Second, wearing a mask communicates that I’m willing to capitulate to doing what I hate. Once I begin to do what I hate in the name of some other goal, all is lost. Worse, if I do what I hate to follow the rules, I am part of the problem. We are playing Calvin ball with our governors and legislatures and the media and the CDC. The rules keep changing and we’re expected to go along. I am not going to go along. I am going to do what seems rational and right to me. I am going to listen to my conscience and obey my convictions. They keep writing new rules, moving the goalposts, abusing the game. I’m going to write my own rules, then.

I am not going to wear a mask because respecting my own conscience matters more than doing what I’m told. It matters more than my comfort or yours. Life, liberty, and free speech are some of my highest values. I am not going to cover my face as if the government or a corporation or pressure from the people around me can deny my inalienable right to breathe freely. If a corporation won’t let me into their store, I won’t shop there. If we can’t be friends while I’m scandalously naked-faced, we can’t be friends. If my Governor dares deny me the right to bare my face and speak freely in the public square, I will defy him.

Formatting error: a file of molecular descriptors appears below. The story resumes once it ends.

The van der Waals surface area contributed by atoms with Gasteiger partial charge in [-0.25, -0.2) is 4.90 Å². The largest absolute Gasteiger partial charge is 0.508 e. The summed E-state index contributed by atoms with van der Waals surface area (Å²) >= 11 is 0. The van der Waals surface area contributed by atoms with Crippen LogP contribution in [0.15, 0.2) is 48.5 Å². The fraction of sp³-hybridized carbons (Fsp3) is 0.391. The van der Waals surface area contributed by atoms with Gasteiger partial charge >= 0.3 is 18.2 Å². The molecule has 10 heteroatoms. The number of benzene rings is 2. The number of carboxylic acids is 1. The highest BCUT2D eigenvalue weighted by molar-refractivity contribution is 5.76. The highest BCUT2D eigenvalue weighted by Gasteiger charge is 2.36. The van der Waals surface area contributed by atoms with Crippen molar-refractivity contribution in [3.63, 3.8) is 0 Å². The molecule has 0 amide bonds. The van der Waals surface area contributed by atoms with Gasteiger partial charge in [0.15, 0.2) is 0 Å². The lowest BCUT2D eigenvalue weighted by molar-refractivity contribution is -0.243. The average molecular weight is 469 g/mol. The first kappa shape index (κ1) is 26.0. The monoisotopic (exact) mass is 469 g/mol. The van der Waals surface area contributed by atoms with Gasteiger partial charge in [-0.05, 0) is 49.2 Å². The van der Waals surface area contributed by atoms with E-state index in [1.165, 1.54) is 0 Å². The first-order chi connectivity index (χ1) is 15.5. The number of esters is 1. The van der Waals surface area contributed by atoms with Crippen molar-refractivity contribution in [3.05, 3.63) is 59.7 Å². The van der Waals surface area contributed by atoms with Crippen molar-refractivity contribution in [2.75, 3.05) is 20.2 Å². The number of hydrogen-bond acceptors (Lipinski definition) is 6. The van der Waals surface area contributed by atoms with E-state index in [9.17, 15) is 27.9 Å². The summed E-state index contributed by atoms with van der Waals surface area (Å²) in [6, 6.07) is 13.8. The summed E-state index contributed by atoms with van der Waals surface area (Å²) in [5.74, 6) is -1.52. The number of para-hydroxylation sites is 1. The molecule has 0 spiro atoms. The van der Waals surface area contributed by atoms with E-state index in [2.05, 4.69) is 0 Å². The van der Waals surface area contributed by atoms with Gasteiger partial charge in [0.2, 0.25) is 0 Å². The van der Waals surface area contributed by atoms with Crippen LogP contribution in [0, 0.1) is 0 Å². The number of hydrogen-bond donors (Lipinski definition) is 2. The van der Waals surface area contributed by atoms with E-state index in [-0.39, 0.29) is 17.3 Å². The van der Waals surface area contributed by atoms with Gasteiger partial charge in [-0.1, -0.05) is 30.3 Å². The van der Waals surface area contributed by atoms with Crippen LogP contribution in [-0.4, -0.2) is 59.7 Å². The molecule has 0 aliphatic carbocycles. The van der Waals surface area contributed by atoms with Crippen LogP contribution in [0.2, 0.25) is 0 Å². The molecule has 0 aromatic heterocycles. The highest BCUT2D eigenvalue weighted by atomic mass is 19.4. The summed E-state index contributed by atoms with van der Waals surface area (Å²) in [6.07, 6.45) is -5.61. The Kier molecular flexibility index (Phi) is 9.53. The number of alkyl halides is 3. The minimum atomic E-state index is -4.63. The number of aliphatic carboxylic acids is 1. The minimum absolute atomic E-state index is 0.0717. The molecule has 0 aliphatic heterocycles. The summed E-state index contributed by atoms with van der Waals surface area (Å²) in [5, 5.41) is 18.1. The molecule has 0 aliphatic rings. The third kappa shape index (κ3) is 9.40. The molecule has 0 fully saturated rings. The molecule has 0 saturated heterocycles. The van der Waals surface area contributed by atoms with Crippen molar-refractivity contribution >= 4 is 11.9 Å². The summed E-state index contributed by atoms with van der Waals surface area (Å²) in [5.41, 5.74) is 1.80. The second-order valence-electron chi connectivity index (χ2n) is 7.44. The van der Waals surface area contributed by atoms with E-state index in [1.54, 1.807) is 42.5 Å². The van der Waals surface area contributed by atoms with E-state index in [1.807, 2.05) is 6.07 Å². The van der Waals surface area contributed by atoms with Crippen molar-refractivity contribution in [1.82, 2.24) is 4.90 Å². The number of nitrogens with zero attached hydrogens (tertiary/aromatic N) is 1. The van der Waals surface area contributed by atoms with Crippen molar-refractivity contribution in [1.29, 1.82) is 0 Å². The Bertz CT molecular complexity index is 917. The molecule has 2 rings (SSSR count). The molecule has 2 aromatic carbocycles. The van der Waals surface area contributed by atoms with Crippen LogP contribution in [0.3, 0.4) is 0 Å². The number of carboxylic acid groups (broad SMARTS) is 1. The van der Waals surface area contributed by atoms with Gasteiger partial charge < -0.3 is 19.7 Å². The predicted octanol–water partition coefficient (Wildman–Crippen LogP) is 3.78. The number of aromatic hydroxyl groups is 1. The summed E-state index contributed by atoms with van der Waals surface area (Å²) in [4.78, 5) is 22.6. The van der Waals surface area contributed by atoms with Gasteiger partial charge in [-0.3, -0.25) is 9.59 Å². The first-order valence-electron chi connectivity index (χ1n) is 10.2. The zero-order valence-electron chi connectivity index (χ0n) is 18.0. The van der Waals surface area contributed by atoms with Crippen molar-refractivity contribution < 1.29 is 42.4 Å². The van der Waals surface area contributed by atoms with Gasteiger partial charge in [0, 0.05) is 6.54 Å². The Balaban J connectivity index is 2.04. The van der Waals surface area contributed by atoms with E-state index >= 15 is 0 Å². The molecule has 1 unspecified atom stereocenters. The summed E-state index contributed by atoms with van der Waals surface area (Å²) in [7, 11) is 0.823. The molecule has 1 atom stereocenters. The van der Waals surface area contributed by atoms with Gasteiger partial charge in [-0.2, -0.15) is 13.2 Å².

Many things are more important than safety. I think we are more afraid of death than we are of being enslaved to other people’s utopian ideals. I will not worship at that altar of fear. I will take the consequences for walking away with my shoulders back and my head held high, breathing freely.



Amanda Brindley

I'm a nanny and freelance writer from New England relocated to the Midwest. I like baking, yoga, gardening, and reading.